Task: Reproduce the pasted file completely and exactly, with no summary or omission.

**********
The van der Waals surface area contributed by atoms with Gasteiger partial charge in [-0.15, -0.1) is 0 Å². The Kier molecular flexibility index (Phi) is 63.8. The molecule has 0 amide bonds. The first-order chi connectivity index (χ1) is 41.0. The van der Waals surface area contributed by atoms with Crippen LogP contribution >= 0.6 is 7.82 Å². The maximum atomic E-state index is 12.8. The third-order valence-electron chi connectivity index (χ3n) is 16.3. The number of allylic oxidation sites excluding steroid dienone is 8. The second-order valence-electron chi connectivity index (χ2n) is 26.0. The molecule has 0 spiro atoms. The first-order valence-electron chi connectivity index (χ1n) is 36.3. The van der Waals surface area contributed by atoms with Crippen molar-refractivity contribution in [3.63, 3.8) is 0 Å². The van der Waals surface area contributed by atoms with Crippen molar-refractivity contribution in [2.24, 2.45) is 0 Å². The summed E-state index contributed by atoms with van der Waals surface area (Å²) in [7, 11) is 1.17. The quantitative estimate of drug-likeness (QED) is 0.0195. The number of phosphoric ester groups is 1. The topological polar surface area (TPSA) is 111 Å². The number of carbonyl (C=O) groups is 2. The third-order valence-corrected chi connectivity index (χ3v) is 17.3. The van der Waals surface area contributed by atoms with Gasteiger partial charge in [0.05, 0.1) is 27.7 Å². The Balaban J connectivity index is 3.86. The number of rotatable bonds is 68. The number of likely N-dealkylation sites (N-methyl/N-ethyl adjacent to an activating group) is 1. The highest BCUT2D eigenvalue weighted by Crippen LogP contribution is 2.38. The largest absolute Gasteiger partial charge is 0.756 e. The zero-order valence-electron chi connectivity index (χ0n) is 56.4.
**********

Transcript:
The van der Waals surface area contributed by atoms with Gasteiger partial charge in [-0.15, -0.1) is 0 Å². The Kier molecular flexibility index (Phi) is 63.8. The molecule has 0 amide bonds. The first-order chi connectivity index (χ1) is 41.0. The van der Waals surface area contributed by atoms with Crippen LogP contribution >= 0.6 is 7.82 Å². The maximum atomic E-state index is 12.8. The third-order valence-electron chi connectivity index (χ3n) is 16.3. The number of allylic oxidation sites excluding steroid dienone is 8. The second-order valence-electron chi connectivity index (χ2n) is 26.0. The molecule has 0 spiro atoms. The first-order valence-electron chi connectivity index (χ1n) is 36.3. The van der Waals surface area contributed by atoms with Crippen molar-refractivity contribution in [3.63, 3.8) is 0 Å². The van der Waals surface area contributed by atoms with Crippen molar-refractivity contribution in [2.24, 2.45) is 0 Å². The summed E-state index contributed by atoms with van der Waals surface area (Å²) in [7, 11) is 1.17. The quantitative estimate of drug-likeness (QED) is 0.0195. The number of phosphoric ester groups is 1. The topological polar surface area (TPSA) is 111 Å². The number of carbonyl (C=O) groups is 2. The third-order valence-corrected chi connectivity index (χ3v) is 17.3. The van der Waals surface area contributed by atoms with Gasteiger partial charge in [0.05, 0.1) is 27.7 Å². The Balaban J connectivity index is 3.86. The number of rotatable bonds is 68. The number of likely N-dealkylation sites (N-methyl/N-ethyl adjacent to an activating group) is 1. The highest BCUT2D eigenvalue weighted by Crippen LogP contribution is 2.38. The largest absolute Gasteiger partial charge is 0.756 e. The zero-order valence-electron chi connectivity index (χ0n) is 56.4.